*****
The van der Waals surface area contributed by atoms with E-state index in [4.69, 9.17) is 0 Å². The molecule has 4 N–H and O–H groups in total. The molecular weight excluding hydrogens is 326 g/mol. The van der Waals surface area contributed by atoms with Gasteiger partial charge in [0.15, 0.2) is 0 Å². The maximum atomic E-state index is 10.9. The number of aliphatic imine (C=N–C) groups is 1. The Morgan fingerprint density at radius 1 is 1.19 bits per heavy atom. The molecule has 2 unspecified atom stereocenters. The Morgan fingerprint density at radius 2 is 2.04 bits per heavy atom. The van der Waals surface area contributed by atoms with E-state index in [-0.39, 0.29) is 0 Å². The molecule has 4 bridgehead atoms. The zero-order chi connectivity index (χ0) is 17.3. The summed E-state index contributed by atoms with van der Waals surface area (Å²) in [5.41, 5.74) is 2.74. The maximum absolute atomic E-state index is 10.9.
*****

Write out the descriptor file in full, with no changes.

The van der Waals surface area contributed by atoms with E-state index in [4.69, 9.17) is 0 Å². The molecule has 4 N–H and O–H groups in total. The molecular weight excluding hydrogens is 326 g/mol. The van der Waals surface area contributed by atoms with Gasteiger partial charge in [0.15, 0.2) is 0 Å². The maximum atomic E-state index is 10.9. The number of aliphatic imine (C=N–C) groups is 1. The Morgan fingerprint density at radius 1 is 1.19 bits per heavy atom. The molecule has 2 unspecified atom stereocenters. The Morgan fingerprint density at radius 2 is 2.04 bits per heavy atom. The van der Waals surface area contributed by atoms with E-state index in [-0.39, 0.29) is 0 Å². The molecule has 4 bridgehead atoms. The zero-order chi connectivity index (χ0) is 17.3. The summed E-state index contributed by atoms with van der Waals surface area (Å²) in [5.41, 5.74) is 2.74. The maximum absolute atomic E-state index is 10.9.